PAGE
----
Sparked by this: http://www.albertmohler.com/2013/07/30/who-am-i-to-judge-the-pope-the-press-and-the-predicament/
Given: All persons are to be respected as persons.
Given: There are actions which can be said to be bad, at least beyond a shadow of a doubt (e.g., killing another without just cause).
What is bad is to be regarded as something to be done away with. Persons, as persons, are not to be done away with. To regard the sin as to be done away with is good, but to regard the sinner as to be done away with is bad. Thus: love the sinner, but hate the sin.
This is a relatively simple proof of sorts for the principle, but for a proper defense I would like to show why the most obvious alternative is unworkable.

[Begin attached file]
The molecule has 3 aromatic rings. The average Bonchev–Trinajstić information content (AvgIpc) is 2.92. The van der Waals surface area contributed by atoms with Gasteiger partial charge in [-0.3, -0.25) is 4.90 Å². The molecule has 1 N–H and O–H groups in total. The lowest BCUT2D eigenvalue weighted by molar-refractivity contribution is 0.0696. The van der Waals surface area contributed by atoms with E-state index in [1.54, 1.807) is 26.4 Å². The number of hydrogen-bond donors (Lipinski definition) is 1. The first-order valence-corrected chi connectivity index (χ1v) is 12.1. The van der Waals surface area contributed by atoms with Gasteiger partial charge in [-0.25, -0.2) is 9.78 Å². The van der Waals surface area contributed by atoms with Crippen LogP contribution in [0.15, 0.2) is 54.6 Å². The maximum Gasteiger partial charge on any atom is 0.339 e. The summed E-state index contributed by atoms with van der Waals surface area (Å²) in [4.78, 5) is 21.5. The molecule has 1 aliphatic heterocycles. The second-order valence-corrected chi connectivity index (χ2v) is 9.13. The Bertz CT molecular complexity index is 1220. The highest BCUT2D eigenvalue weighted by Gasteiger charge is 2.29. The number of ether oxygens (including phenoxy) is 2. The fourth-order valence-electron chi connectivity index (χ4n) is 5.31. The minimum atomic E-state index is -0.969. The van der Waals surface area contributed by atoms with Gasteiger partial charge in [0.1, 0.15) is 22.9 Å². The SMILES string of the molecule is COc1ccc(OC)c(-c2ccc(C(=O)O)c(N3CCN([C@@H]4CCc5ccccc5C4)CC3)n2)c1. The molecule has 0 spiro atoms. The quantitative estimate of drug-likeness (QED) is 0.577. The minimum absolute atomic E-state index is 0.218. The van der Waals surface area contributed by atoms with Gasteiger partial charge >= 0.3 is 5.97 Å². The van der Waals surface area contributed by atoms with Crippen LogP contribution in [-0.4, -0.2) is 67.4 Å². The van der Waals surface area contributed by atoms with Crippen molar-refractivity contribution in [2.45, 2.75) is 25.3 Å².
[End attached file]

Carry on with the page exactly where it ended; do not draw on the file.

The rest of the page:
To regard persons as the sum of their actions and desires is to diminish them as persons. It is to say "you are nothing more than the one who did these things and wanted those things." Yet we want to add that persons are not only those who do and want, but also those who need. At our best, our desires match our needs. Very often, though, we want what is not good for us. To love the sinner we must hate the sin, because sin is bad. Sin is bad not only in itself, but for the sinner. If we ignored what people need, we could easily argue that to love a person we must endorse their choices as good. That was Sartre's philosophy--that what a person does is called good by them, and that, therefore, a person can always say "What I want is good." It is not, however, a livable philosophy. We all are aware of things we would change about ourselves. Thus, to follow Sartre's philosophy we must argue a sort of contradiction: I want to change my actions (I feel that other actions than those I do are good) and what I do is what I should do.